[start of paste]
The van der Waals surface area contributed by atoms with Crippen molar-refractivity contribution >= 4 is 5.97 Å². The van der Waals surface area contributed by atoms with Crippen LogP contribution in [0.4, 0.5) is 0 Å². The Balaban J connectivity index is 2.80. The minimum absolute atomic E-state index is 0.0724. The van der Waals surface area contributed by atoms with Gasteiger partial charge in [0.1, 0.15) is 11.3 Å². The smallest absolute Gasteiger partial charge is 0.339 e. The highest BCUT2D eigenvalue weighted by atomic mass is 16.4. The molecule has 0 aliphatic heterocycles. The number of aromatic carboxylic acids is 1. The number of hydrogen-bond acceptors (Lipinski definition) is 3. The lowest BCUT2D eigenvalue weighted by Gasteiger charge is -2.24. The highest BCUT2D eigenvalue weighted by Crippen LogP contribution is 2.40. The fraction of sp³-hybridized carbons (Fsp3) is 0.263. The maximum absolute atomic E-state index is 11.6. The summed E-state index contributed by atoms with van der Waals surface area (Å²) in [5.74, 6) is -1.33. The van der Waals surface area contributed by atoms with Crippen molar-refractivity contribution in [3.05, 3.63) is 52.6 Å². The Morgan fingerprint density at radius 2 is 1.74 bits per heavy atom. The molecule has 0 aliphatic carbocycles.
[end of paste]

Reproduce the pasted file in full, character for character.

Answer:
The van der Waals surface area contributed by atoms with Crippen molar-refractivity contribution >= 4 is 5.97 Å². The van der Waals surface area contributed by atoms with Crippen LogP contribution in [0.4, 0.5) is 0 Å². The Balaban J connectivity index is 2.80. The minimum absolute atomic E-state index is 0.0724. The van der Waals surface area contributed by atoms with Gasteiger partial charge in [0.1, 0.15) is 11.3 Å². The smallest absolute Gasteiger partial charge is 0.339 e. The highest BCUT2D eigenvalue weighted by atomic mass is 16.4. The molecule has 0 aliphatic heterocycles. The number of aromatic carboxylic acids is 1. The number of hydrogen-bond acceptors (Lipinski definition) is 3. The lowest BCUT2D eigenvalue weighted by Gasteiger charge is -2.24. The highest BCUT2D eigenvalue weighted by Crippen LogP contribution is 2.40. The fraction of sp³-hybridized carbons (Fsp3) is 0.263. The maximum absolute atomic E-state index is 11.6. The summed E-state index contributed by atoms with van der Waals surface area (Å²) in [5.74, 6) is -1.33. The van der Waals surface area contributed by atoms with Crippen molar-refractivity contribution in [3.05, 3.63) is 52.6 Å². The Morgan fingerprint density at radius 2 is 1.74 bits per heavy atom. The molecule has 0 aliphatic carbocycles.